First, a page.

A US court rules that Uber and Lyft workers are contractors

  • by Annabelle Liang
  • Business reporter

A US court has ruled that “gig” economy giants including Uber and Lyft can continue to treat their workers as independent contractors in California.

Labor groups and some workers opposed the measure, saying it took away rights such as sick leave.

The companies say the offer protects other benefits such as flexibility.

The latest ruling overturned a lower court decision in California in 2021 that found Proposition 22 affected lawmakers’ powers to set standards in the workplace.

The state of California and a group representing Uber, Lyft and other companies have appealed against the decision.

On Monday, a three-judge panel of the Court of Appeal ruled that the workers could be treated as independent contractors. However, he removed the clause, which was placing limits on workers’ collective bargaining, from Proposition 22.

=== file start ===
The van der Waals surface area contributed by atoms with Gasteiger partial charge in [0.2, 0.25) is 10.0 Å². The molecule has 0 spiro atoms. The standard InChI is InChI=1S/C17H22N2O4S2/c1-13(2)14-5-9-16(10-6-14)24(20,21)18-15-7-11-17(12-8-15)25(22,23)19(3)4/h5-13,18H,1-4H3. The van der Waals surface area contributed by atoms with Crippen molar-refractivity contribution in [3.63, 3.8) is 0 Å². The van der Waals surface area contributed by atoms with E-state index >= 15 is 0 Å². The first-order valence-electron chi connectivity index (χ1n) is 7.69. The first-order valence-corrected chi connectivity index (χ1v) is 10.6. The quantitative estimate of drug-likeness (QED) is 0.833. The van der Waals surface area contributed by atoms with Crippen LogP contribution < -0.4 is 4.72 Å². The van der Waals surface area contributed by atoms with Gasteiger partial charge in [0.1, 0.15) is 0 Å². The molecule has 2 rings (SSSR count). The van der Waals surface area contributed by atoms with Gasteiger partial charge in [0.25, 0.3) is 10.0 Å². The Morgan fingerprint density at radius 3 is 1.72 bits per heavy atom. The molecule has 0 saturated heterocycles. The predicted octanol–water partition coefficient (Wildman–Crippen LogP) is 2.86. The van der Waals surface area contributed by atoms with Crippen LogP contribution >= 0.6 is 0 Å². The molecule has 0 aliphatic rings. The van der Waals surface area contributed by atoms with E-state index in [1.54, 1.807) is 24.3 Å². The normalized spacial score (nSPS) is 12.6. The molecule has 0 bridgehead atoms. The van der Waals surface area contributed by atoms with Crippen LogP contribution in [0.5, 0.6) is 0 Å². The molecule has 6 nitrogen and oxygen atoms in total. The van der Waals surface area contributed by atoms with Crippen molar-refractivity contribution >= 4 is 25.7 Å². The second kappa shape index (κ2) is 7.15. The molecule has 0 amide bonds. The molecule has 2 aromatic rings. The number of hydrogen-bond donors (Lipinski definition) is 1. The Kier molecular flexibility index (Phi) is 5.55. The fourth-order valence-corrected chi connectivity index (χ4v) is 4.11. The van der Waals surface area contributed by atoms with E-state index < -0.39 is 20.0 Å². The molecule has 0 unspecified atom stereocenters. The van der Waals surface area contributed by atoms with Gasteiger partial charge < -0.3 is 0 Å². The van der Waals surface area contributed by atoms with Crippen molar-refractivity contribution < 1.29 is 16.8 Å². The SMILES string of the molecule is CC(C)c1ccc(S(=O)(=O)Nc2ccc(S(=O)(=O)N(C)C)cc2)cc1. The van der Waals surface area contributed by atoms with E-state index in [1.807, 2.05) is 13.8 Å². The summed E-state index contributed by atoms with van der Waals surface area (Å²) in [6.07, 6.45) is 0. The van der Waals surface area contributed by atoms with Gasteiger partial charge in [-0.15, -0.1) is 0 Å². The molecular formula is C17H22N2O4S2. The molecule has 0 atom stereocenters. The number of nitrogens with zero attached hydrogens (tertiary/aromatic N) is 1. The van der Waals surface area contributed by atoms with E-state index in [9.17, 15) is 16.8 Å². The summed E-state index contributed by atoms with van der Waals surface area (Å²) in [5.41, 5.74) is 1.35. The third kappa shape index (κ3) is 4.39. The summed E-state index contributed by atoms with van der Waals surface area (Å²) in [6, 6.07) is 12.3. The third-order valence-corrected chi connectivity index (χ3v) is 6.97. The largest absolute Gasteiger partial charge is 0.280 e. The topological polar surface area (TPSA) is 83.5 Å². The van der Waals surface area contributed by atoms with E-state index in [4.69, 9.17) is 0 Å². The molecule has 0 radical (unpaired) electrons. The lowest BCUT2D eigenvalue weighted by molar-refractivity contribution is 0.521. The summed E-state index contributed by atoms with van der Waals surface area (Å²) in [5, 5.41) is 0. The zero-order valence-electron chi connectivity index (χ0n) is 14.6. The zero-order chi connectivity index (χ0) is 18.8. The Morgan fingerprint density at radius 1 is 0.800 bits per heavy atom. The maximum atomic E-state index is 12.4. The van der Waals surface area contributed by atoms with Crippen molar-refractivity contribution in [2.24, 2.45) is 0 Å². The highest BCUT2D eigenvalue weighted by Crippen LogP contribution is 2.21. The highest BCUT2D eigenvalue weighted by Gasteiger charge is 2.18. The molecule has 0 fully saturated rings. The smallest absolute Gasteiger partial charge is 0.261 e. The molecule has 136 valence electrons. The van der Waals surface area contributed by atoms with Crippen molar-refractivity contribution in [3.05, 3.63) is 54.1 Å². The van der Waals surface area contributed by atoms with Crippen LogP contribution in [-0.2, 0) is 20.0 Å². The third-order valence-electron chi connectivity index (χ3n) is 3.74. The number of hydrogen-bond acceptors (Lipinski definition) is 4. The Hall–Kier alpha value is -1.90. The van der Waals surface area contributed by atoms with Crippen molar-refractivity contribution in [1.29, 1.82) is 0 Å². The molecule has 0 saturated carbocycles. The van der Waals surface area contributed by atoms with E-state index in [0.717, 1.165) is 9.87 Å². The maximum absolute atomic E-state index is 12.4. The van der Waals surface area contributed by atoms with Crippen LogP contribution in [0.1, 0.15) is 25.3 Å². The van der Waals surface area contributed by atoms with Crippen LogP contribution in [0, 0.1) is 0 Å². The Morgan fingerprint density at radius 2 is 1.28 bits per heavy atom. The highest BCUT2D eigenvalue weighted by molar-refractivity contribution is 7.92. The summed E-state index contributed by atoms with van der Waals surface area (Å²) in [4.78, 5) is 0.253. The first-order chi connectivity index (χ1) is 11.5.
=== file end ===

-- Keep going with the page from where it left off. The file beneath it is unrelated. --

Shares in Uber and Lyft are up nearly 5% in after-hours trading.

“Today’s ruling is a victory for the app workers and the millions of Californians who voted for Proposition 22,” said Tony West, Uber’s chief legal officer.

West added, “We are pleased that the court respected the will of the people and that Prop 22 will remain in place, while maintaining the independence of the drivers.”

Lyft said the proposal “protects the value of the engines of independence and gives them new and historic advantages.”

The Service Employees International Union, which challenged the constitutionality of Proposition 22 with multiple drivers, said it was considering appealing the court’s decision.

It was a victory for Uber and Lyft who ran a $205m (£168.7m) campaign to support the measure.

Some drivers supported Proposition 22 but other drivers and labor groups opposed it, citing all the benefits of being classified as employees including sick days, vacation and overtime pay.

Tens of millions of people work in the global gig economy across services such as food delivery and transportation.

Gig workers are paid for odd tasks, such as a food delivery or a car ride, rather than a regular wage.

Most US federal and state labor laws, such as those requiring minimum wage or overtime, do not apply to gig workers.

Companies like Uber and Lyft have come under increased scrutiny as the industry has grown in size.

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